News - Monthly Archives: August 2016

Get the latest updates from the Richard Rogers Conservation team.

Posted in Conservation, Metalwork on August 19th, 2016


RRC metal conservator, Julia Tauber, cleaning a bronze memorial plaque at Charterhouse School, Surrey.

The care and conservation of memorials has been a hot topic in conservation during the centenary of the First World War.  Having worked on memorials of all types in the past, RRC was pleased to be able to assist Charterhouse School, Surrey with the conservation of 58 memorial plaques.

The majority of the plaques are in bronze and range in date over the last 150 years.  The conservation work consisted of cleaning the plaques to remove all residues and previous wax coating. Active corrosion was then removed manually with fine wire wool and a hot tinted microcrystalline wax applied to unify the patina and provide a protective coating for the future.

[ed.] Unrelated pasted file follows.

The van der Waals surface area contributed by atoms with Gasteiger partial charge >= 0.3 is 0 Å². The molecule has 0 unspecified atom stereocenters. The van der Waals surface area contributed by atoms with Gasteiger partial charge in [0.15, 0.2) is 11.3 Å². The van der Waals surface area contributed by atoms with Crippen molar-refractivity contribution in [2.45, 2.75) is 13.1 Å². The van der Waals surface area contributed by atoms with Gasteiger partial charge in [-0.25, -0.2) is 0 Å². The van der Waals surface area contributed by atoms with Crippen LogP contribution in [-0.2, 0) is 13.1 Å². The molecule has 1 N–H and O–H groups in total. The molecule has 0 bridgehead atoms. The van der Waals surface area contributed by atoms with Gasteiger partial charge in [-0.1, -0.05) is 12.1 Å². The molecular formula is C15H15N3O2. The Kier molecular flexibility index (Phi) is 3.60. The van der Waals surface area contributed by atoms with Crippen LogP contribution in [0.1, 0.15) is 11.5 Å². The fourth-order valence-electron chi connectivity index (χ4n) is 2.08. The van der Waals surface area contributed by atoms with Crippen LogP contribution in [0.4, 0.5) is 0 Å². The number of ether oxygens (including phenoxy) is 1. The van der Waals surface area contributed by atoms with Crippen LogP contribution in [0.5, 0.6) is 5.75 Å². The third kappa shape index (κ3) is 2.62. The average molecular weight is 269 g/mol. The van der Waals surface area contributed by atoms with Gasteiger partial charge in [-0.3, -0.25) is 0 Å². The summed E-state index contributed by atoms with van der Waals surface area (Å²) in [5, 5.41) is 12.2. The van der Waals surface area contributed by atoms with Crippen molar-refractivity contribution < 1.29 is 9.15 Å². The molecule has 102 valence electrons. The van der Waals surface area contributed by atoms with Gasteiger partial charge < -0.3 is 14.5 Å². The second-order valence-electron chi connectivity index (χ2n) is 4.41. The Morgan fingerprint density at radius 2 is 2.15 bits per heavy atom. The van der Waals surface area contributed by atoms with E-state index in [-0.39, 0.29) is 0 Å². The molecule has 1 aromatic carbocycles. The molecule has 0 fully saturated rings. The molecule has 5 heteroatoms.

Mallory Before:After

Before (top) and after conservation work on the bronze memorial plaque to George Mallory, the mountaineer who took part in the first three British expeditions to Everest.


A wall of showing some of the memorial plaques, all of the work was undertaken on-site at Charterhouse.

Posted in Conservation, Decorative Arts, Installation on August 11th, 2016

HB Collage

The RRC conservation team recently undertook the restoration of gilt chippendale style mirror that had fallen from the wall of a private residence due to the failure of old fixings.  Miraculously, the glass mirror survived the fall, the giltwood frame, however, was not so lucky.  The type of damage the frame sustained can be seen in the images above, on the left.

The team at RRC meticulously pieced the frame, numbering close to 100 fragments, back together.  Areas of loss were filled, and recarved where necessary, and the repairs gilded and coloured to match the original finish in a process that took over two months.

The extensive damage to the frame meant that it could no longer support the weight of the large piece of mirror glass so, with the assistance of the RRC Exhibitions team, a discreet steel supporting frame was produced to take the weight of the glass and transfer it to the wall.  On completion, the mirror was reinstalled by our team, in it’s original position, as shown above on the right.